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Remittances to India set to hit record $100 billion this year

walterbibikow

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Nov 12, 2022
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Migrant workers from India are on track to send home a record amount of money this year, boosting the finances of Asia’s third-largest economy, which is poised to retain its spot as the world’s top recipient of remittances.

Remittance flows to India will rise 12% to reach $100 billion this year, according to a World Bank report published Wednesday. That puts its inflows far ahead of countries including Mexico, China and the Philippines.

Highly-skilled Indian migrants living in wealthy nations such as the US, UK, and Singapore were sending more money home, according to the report. Over the years, Indians have moved away from doing lower paid work in places like the Gulf. Wage hikes, record-high employment and a weakening rupee also supported growth.

World's Top Remittance Receivers
Estimate of money sent to low- and middle-income countries in 2022

India - $100 billion
Mexico - $60 billion
China - $51 billion
Philippines - $38 billion
Egypt - $32 billion
Pakistan - $29 billion
Bangladesh - $21 billion
Source: World Bank, KNOMAD

Inflows from the world’s largest diaspora are a key source of cash for India, which lost almost $100 billion of foreign exchange reserves in the past year amid tightening global conditions that weakened currencies including the rupee against the dollar. Remittances, accounting for nearly 3% of India’s gross domestic product, are also important for filling fiscal gaps.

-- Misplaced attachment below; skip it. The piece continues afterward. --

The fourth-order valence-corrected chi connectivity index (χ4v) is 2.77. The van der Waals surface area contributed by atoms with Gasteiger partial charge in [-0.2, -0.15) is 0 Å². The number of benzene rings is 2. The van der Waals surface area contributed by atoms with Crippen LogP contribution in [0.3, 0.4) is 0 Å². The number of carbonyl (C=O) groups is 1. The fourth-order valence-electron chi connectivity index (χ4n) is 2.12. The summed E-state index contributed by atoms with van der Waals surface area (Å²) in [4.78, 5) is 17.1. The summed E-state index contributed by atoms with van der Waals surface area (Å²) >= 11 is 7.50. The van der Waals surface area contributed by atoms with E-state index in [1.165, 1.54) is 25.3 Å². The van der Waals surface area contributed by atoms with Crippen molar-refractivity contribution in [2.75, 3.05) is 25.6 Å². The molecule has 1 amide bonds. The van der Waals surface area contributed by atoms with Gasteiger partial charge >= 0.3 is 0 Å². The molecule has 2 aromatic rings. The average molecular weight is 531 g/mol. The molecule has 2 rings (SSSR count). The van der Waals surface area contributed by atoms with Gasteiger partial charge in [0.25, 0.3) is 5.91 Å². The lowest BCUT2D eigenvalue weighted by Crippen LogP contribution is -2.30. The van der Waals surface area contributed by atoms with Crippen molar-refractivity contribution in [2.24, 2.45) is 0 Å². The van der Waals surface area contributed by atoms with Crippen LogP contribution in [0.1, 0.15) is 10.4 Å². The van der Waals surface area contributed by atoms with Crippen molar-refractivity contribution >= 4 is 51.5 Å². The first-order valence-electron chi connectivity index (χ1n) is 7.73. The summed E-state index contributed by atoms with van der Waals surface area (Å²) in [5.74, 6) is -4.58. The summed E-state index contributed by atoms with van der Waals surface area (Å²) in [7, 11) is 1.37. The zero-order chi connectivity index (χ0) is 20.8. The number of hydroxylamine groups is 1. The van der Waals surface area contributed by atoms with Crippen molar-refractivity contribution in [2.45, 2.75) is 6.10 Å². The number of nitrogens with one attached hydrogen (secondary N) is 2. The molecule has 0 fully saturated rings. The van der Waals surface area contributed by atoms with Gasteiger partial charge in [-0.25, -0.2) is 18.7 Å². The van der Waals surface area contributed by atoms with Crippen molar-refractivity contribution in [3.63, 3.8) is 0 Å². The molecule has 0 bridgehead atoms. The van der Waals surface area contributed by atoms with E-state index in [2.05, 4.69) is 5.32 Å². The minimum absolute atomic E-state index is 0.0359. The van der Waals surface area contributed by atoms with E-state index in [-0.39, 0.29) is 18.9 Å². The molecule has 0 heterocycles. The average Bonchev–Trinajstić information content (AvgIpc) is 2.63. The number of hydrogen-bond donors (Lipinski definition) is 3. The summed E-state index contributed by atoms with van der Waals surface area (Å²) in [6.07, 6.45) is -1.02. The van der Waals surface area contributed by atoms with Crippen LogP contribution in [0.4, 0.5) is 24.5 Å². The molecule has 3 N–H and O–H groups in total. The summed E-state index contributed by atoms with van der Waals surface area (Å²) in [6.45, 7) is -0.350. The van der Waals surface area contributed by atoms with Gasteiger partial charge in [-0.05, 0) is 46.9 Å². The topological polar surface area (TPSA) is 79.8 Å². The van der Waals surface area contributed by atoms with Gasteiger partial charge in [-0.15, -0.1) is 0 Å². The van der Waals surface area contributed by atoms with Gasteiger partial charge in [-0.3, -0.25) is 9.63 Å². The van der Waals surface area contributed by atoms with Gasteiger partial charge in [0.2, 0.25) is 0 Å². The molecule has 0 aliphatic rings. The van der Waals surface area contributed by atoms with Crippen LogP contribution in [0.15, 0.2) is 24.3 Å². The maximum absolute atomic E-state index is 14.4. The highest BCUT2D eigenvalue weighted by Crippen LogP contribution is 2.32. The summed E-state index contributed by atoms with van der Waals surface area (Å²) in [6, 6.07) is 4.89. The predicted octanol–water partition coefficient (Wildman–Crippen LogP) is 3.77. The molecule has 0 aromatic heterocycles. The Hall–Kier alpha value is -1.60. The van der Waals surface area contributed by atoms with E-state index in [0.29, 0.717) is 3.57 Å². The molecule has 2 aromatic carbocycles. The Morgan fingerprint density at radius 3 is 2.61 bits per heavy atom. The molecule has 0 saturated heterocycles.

Cash transfers to India from high-income countries climbed to more than 36% in 2020-21, up from 26% in 2016-17. The share from five Gulf countries, including Saudi Arabia and the United Arab Emirates, declined to 28% from 54% in the same period, the World Bank said, citing Reserve Bank of India data.

The trend isn’t uniform across South Asia. Remittances earned by migrants from Bangladesh, Pakistan and Sri Lanka are expected to drop this year, the World Bank noted, as domestic and external shocks hit those countries especially hard.

“Migrants responded to exchange rate depreciations in home countries by sending less money through formal channels and opting for black-market premia in the parallel exchange markets,” the report said
 

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